@ John 8
“Teacher,’ they said to Jesus, ‘this woman was caught in the act of adultery. The law of Moses says to stone her. What do you say?’ They were trying to trap him into saying something they could use against him, but Jesus stooped down and wrote in the dust with his finger.” (4-6)  I’ve heard a lot of theories on what Jesus wrote that day.  Some believe that Jesus was writing down all the sins of the religious leaders standing there.  Others believe He was writing the Ten Commandments, and still others believe He was stalling to answer because that was the custom for men of wisdom, pondering the best answer.  After considering all the options, I’ve come to the definite conclusion that I don’t know for certain what Jesus was writing.

More important for us than what He wrote is what He said, “They kept demanding an answer, so he stood up again and said, ‘All right, but let the one who has never sinned throw the first stone!’ Then he stooped down again and wrote in the dust. When the accusers heard this, they slipped away one by one.” (7-8)  Of course, the only one qualified to throw any stones that day was Jesus, but He was not there to accuse or condemn the woman.  He was there to save her.

The entire scenario was a set up to trap Jesus into either saying she should be set free which was against the laws of Moses or saying she should be stoned which was against Roman law.  For most of us, this could be a sticky situation, but Jesus had it covered.  If we share our testimony at all, we will encounter those who want to argue about the Bible or excuse their disdain for Christianity because of all the hypocrites in church.  I’ve always said that I’d rather spend a few short years with a hypocrite or two in church than all of eternity with them in hell.  Just as Jesus had the perfect response for the Pharisees, the Holy Spirit will direct us in our response to the questions we face.

This story makes me want to be more like Jesus.  Besides the thrill of having the right answer at the right moment, I want to be the one who desires that a life is saved rather than condemned.  I’ve found it impossible to lead others to Jesus for forgiveness of sin when I’m too busy judging them for their sins.  “Then Jesus stood up again and said to the woman, ‘Where are your accusers? Didn’t even one of them condemn you?’ ‘No, Lord,’ she said.  And Jesus said, ‘Neither do I. Go and sin no more.’” (10-11)  What a great story!  What a great message for us!

Moving Forward: No stone throwing, no judging, just the message of a Savior who is willing to forgive our sins. 

Tomorrow @ 2 Timothy 1-2

Hosea 1-7 (NLT link) 

Discover His heart: He will go to great lengths to prove His love for us

I’ve met some individuals in my life who have a capacity to love difficult people, so much so that it’s not easy for me to comprehend it.  A spouse or a child repeatedly betrays and offends, yet these loving souls keep hoping and believing for a change.  The book of Hosea is about God’s unfathomable love for His people in the face of their betrayal and offense.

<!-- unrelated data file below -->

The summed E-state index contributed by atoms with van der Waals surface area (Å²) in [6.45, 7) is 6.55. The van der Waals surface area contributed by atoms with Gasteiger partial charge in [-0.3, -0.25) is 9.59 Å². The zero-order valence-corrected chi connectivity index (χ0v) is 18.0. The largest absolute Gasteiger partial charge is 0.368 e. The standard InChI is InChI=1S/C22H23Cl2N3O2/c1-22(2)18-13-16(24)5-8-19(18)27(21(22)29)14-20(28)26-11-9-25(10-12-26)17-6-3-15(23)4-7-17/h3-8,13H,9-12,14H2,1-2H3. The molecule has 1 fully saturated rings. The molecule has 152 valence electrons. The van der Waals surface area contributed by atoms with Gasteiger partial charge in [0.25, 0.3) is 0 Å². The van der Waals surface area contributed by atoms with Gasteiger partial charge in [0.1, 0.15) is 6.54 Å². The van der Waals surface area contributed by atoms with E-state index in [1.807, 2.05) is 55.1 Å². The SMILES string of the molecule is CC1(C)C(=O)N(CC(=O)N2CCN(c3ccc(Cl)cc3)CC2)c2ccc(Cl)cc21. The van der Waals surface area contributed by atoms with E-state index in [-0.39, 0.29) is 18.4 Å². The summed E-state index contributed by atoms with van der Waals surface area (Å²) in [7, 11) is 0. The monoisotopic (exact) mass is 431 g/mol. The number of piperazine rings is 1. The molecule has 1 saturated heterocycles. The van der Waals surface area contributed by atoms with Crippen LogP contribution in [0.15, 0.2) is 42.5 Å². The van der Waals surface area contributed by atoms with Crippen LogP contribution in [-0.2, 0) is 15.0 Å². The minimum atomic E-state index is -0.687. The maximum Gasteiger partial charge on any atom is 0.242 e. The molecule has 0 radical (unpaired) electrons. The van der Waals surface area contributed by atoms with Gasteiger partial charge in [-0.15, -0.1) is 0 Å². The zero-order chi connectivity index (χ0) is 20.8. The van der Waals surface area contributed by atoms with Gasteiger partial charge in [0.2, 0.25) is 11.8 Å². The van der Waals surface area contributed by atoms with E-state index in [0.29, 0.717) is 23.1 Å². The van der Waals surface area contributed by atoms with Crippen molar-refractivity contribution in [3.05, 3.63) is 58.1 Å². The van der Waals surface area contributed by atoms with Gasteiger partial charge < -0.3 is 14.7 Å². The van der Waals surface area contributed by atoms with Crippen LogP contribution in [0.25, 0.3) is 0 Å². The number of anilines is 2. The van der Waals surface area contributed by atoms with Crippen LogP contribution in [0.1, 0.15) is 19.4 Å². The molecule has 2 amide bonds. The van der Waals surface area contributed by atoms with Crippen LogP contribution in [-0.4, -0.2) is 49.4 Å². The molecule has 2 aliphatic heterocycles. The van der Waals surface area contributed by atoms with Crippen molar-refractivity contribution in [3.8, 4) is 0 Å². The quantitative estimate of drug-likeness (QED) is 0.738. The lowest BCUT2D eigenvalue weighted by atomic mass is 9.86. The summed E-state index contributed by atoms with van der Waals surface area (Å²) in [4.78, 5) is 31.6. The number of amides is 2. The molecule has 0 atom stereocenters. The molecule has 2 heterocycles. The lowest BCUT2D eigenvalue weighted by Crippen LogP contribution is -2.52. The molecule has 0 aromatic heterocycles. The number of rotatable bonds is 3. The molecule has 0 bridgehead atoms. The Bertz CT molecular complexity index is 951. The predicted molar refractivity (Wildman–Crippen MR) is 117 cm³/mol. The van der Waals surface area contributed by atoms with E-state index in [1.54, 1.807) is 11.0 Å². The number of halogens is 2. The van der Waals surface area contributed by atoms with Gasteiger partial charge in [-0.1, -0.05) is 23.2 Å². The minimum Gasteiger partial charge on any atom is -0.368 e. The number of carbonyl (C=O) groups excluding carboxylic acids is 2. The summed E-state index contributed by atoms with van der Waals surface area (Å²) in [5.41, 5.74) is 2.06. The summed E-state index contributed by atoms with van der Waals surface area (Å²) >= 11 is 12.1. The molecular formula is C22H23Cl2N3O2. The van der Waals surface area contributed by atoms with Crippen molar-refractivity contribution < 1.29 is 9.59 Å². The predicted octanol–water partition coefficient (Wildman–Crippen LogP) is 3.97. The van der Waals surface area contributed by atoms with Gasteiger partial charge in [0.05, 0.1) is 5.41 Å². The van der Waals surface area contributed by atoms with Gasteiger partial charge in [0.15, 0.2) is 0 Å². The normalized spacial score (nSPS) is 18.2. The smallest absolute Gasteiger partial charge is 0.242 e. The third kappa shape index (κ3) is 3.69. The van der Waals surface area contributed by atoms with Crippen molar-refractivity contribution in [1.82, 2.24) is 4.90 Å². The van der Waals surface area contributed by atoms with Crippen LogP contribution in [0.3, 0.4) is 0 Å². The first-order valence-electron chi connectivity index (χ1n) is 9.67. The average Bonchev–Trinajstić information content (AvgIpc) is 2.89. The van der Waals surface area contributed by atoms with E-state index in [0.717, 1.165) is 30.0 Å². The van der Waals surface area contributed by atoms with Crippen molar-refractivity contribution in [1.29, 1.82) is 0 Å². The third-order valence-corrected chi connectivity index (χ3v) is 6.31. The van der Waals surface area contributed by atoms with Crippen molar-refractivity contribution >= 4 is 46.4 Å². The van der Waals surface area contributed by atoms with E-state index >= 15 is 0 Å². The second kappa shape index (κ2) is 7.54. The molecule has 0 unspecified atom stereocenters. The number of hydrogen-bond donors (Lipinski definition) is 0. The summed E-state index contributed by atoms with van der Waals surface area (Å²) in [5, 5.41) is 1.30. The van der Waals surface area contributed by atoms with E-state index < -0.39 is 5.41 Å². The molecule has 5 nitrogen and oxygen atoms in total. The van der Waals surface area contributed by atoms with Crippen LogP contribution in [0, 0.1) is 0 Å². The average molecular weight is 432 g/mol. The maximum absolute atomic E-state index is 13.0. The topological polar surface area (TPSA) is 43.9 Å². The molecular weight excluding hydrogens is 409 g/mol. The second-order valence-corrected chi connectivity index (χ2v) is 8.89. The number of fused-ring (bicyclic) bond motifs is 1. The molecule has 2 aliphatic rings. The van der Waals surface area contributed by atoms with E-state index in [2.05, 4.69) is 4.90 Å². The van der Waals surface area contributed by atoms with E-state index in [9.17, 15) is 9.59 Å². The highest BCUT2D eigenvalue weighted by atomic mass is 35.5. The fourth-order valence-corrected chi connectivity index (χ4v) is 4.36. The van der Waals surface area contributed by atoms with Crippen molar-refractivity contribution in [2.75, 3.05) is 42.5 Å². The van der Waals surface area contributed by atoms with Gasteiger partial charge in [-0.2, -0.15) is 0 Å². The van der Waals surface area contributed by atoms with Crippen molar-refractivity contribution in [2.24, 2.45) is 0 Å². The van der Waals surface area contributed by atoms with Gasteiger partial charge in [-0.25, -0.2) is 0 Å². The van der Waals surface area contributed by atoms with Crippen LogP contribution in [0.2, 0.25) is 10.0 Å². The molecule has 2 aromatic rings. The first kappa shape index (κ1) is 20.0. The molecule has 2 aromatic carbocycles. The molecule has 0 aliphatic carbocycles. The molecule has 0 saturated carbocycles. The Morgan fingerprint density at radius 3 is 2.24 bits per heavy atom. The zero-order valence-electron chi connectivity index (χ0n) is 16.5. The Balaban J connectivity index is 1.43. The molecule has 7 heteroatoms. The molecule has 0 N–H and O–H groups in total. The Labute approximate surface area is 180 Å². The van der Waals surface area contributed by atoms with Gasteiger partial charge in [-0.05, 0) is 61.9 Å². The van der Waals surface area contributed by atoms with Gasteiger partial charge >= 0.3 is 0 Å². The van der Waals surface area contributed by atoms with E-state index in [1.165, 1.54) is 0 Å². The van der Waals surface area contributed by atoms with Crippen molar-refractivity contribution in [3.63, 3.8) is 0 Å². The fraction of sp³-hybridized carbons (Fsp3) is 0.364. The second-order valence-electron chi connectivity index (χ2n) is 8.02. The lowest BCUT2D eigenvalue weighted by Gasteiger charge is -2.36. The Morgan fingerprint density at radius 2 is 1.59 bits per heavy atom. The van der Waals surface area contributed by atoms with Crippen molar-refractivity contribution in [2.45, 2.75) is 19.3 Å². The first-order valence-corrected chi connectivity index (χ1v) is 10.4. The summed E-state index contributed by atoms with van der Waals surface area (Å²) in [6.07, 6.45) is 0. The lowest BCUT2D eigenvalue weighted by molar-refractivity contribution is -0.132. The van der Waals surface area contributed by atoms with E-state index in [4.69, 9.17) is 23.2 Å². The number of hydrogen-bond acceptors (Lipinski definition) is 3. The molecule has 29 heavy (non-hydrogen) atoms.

Hosea is a love story between God and His people illustrated through the life of Hosea.  Some believe Hosea’s story is symbolic and others believe it to be history, but regardless, the story is compelling.  Imagine being asked by God to marry someone that He promised would be unfaithful to you to the point of having children with other lovers.  It would be difficult to say the least, but then imagine this request, “Then the Lord said to me, “Go and love your wife again, even though she commits adultery with another lover. This will illustrate that the Lord still loves Israel, even though the people have turned to other gods and love to worship them.” (3:1) Hosea bought back his wife out of slavery to love her again.

Hosea’s story foretold Israel’s bondage to a foreign land because of their continual idolatry and sin, yet because of God’s great love for them, He one day would bring redemption to them.  Hosea and many prophets to come were sent by God to warn of impending doom if Israel did not repent – God calling, reaching, loving.

We all have those in our lives who are on this same fast track to doom because of their disregard for God.  Hosea’s story offers this important lesson for us – God loves their souls regardless of their disregard, their betrayal and their sin.  He will bring judgment one day if they don’t repent; but in the meantime, He will send any number of prophets or challenges to their lives to get their attention and bring them to repentance – God calling, reaching, loving.

God may not ask us to continue fellowship with them, but our role is certainly to love their souls, pray for them and never give up on them as long as they are breathing.  If Hosea could do the hard things that God asked of him, we can do this! 

Moving Forward: Today I will continue to pray for those in my life who seem so very far from God, remembering that He knows exactly where they are and He loves them. 

Tomorrow @ John 7-9

Proverbs 19 (NLT link) 

Discover His heart: He blesses our generous hearts

My husband has one of the tenderest hearts towards needy souls of anyone I’ve ever known.  Because of his generosity, I’ve always said if a man came to him with a desperate need for a wife and a mother to care for his children, Tom would be tempted to help him out and give me away.  He says this absolutely isn’t true, and I guess after over 40 years of marriage, I can assume that he means it.